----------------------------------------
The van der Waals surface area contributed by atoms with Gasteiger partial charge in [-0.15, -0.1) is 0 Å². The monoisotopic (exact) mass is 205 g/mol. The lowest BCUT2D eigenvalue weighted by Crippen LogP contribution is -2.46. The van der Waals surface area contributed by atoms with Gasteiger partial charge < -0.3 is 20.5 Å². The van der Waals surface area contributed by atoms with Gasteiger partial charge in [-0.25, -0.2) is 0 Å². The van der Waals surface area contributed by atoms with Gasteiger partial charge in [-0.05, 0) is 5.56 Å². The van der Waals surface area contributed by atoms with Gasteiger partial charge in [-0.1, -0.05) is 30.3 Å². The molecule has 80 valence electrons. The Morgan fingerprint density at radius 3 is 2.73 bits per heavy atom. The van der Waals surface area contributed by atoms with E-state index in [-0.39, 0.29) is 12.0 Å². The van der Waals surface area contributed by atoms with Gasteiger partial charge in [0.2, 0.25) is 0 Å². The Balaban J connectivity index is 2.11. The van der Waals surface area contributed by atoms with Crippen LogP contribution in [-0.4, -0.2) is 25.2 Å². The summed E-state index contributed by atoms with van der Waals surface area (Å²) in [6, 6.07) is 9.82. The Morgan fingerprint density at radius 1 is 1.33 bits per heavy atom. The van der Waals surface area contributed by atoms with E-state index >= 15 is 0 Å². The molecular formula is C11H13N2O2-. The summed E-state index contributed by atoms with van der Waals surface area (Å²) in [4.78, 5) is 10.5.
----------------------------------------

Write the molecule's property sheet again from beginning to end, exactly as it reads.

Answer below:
The van der Waals surface area contributed by atoms with Gasteiger partial charge in [-0.15, -0.1) is 0 Å². The monoisotopic (exact) mass is 205 g/mol. The lowest BCUT2D eigenvalue weighted by Crippen LogP contribution is -2.46. The van der Waals surface area contributed by atoms with Gasteiger partial charge < -0.3 is 20.5 Å². The van der Waals surface area contributed by atoms with Gasteiger partial charge in [-0.25, -0.2) is 0 Å². The van der Waals surface area contributed by atoms with Gasteiger partial charge in [-0.05, 0) is 5.56 Å². The van der Waals surface area contributed by atoms with Gasteiger partial charge in [-0.1, -0.05) is 30.3 Å². The molecule has 80 valence electrons. The Morgan fingerprint density at radius 3 is 2.73 bits per heavy atom. The van der Waals surface area contributed by atoms with E-state index in [-0.39, 0.29) is 12.0 Å². The van der Waals surface area contributed by atoms with Gasteiger partial charge in [0.2, 0.25) is 0 Å². The Balaban J connectivity index is 2.11. The van der Waals surface area contributed by atoms with Crippen LogP contribution in [-0.4, -0.2) is 25.2 Å². The summed E-state index contributed by atoms with van der Waals surface area (Å²) in [6, 6.07) is 9.82. The Morgan fingerprint density at radius 1 is 1.33 bits per heavy atom. The van der Waals surface area contributed by atoms with E-state index >= 15 is 0 Å². The molecular formula is C11H13N2O2-. The summed E-state index contributed by atoms with van der Waals surface area (Å²) in [4.78, 5) is 10.5.